At UN, India defends ‘pre-emptive’ hits

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Stating that some states are resorting to proxy war by supporting non-state actors such as terrorist groups to evade international censure, India said at the UN on Wednesday that a country would be compelled to undertake “pre-emptive strike” when confronted by an “imminent armed attack” from a non-state actor operating in a third state. The government also highlighted several proxy cross-border terror attacks, including

Pulwama

and

Pathankot

, perpetrated against India from its neighbourhood, even though it didn’t name

Pakistan

.
India’s Deputy Permanent Representative to the UN K Nagaraj Naidu said at an Arria-Formula meeting organised by Mexico that non-state actors such as terrorist groups often attack states from

remote locations

within other host states, using the sovereignty of that host state as a “smokescreen”.
On this, a growing number of states believe that the use of force in self-defence against a non-state actor operating in the territory of another host state can be undertaken if the “non-state actor has repeatedly undertaken armed attacks against the state; the host state is unwilling to address the threat posed by the non-state actor; the host state is actively supporting and sponsoring the attack by the non-state actor,” ambassador Naidu said.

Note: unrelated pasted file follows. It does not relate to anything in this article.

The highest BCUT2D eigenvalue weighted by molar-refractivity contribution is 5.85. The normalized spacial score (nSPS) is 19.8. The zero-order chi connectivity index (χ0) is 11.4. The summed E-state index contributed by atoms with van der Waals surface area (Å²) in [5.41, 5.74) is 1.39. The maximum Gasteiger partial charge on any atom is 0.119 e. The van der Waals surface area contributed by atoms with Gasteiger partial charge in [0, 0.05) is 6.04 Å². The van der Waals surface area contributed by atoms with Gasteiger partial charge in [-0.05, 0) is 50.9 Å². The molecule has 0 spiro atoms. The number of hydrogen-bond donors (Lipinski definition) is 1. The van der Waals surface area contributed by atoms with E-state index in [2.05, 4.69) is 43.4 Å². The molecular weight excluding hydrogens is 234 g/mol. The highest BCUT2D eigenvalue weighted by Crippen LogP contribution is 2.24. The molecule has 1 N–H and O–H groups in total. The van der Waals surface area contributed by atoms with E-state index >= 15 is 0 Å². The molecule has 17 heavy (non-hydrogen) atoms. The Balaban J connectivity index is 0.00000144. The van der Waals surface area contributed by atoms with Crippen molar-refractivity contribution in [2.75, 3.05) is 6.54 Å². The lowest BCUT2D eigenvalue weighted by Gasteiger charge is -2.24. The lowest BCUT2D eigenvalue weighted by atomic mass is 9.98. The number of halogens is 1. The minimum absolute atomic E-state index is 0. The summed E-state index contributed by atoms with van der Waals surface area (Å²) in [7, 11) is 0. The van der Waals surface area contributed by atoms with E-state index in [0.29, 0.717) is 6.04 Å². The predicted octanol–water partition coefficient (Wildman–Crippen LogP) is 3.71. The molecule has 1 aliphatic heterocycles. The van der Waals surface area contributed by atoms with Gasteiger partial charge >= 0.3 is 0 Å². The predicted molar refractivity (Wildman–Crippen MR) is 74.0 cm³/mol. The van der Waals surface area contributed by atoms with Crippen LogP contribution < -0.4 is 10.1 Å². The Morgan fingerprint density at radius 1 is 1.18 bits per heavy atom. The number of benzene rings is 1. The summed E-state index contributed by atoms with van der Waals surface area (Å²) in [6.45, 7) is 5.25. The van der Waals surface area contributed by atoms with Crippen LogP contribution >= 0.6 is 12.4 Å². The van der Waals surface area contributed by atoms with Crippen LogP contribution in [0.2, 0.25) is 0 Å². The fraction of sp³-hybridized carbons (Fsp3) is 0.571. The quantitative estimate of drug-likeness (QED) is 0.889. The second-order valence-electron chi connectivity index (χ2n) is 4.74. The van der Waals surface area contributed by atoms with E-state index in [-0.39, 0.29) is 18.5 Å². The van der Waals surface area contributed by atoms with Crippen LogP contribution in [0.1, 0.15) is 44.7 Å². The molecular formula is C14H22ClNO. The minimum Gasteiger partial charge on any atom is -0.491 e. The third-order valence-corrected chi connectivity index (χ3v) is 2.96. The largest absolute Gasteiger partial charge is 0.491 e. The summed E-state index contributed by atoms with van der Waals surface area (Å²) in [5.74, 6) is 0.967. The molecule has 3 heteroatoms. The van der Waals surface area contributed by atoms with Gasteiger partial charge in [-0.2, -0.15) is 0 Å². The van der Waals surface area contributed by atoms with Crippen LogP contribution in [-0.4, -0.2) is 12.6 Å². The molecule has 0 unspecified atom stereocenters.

“In other words, a state would be compelled to undertake a pre-emptive strike when it is confronted by an

imminent armed attack

from a non-state actor operating in a third state,” he said on Wednesday.
“This state of affairs exonerates the affected state from the duty to respect, vis-a-vis the aggressor, the general obligation to refrain from the use of force,” Naidu said.
Arria Formula meetings are informal meetings of the

Security Council

, on ‘upholding the collective security system of the UN Charter: the use of force in international law, non-state actors and legitimate self-defence’.
Naidu told the meeting that India has been subject to cross-border terrorist attacks perpetrated by non-state actors with the active complicity of “another host state”, a clear reference to Pakistan.
He stressed that exercising self-defence is a nation’s primary right when a situation demands “immediate and proportionate action” and applies also to attacks by non-state actors. “Some states are resorting to proxy war by supporting non-state actors such as terrorist groups to evade international censure. Such support to non-state actors has ranged from providing and equipping the terrorist groups with training, financing, intelligence and weapons to logistics and recruitment facilitation,” he said.

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